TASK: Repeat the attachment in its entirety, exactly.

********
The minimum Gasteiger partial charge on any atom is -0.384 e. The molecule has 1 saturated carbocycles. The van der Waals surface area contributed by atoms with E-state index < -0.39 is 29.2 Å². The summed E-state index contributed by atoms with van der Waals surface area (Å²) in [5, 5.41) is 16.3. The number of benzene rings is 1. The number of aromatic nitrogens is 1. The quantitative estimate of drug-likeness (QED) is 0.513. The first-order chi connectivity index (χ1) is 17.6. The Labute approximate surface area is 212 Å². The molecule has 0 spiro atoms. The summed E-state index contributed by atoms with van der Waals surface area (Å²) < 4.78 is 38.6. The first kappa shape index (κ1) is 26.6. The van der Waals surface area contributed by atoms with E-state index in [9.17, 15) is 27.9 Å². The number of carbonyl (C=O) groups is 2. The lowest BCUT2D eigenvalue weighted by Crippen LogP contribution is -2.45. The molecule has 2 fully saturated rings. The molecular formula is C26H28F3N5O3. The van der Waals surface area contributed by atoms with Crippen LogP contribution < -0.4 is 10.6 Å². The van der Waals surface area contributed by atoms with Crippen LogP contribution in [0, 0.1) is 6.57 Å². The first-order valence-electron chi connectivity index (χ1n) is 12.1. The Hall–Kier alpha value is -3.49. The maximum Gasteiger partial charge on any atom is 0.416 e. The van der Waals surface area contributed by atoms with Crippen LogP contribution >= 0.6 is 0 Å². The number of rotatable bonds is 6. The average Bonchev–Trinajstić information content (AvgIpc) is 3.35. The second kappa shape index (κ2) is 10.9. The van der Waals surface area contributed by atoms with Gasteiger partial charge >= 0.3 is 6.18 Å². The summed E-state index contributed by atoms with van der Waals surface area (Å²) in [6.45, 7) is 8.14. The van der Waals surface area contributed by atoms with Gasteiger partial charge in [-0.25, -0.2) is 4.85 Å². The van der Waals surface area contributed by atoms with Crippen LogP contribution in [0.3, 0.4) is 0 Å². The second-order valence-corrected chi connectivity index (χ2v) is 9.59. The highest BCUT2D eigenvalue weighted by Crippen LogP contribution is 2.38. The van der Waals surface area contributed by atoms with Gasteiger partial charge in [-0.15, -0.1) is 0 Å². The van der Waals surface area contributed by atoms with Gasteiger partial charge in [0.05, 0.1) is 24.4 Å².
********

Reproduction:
The minimum Gasteiger partial charge on any atom is -0.384 e. The molecule has 1 saturated carbocycles. The van der Waals surface area contributed by atoms with E-state index < -0.39 is 29.2 Å². The summed E-state index contributed by atoms with van der Waals surface area (Å²) in [5, 5.41) is 16.3. The number of benzene rings is 1. The number of aromatic nitrogens is 1. The quantitative estimate of drug-likeness (QED) is 0.513. The first-order chi connectivity index (χ1) is 17.6. The Labute approximate surface area is 212 Å². The molecule has 0 spiro atoms. The summed E-state index contributed by atoms with van der Waals surface area (Å²) < 4.78 is 38.6. The first kappa shape index (κ1) is 26.6. The van der Waals surface area contributed by atoms with E-state index in [9.17, 15) is 27.9 Å². The number of carbonyl (C=O) groups is 2. The lowest BCUT2D eigenvalue weighted by Crippen LogP contribution is -2.45. The molecule has 2 fully saturated rings. The molecular formula is C26H28F3N5O3. The van der Waals surface area contributed by atoms with Crippen LogP contribution < -0.4 is 10.6 Å². The van der Waals surface area contributed by atoms with Crippen LogP contribution in [0, 0.1) is 6.57 Å². The first-order valence-electron chi connectivity index (χ1n) is 12.1. The Hall–Kier alpha value is -3.49. The maximum Gasteiger partial charge on any atom is 0.416 e. The van der Waals surface area contributed by atoms with Crippen LogP contribution >= 0.6 is 0 Å². The number of rotatable bonds is 6. The average Bonchev–Trinajstić information content (AvgIpc) is 3.35. The second kappa shape index (κ2) is 10.9. The van der Waals surface area contributed by atoms with Gasteiger partial charge >= 0.3 is 6.18 Å². The summed E-state index contributed by atoms with van der Waals surface area (Å²) in [6.45, 7) is 8.14. The van der Waals surface area contributed by atoms with Gasteiger partial charge in [-0.25, -0.2) is 4.85 Å². The van der Waals surface area contributed by atoms with Crippen LogP contribution in [0.3, 0.4) is 0 Å². The second-order valence-corrected chi connectivity index (χ2v) is 9.59. The highest BCUT2D eigenvalue weighted by Crippen LogP contribution is 2.38. The van der Waals surface area contributed by atoms with Gasteiger partial charge in [-0.15, -0.1) is 0 Å². The van der Waals surface area contributed by atoms with Gasteiger partial charge in [0.05, 0.1) is 24.4 Å².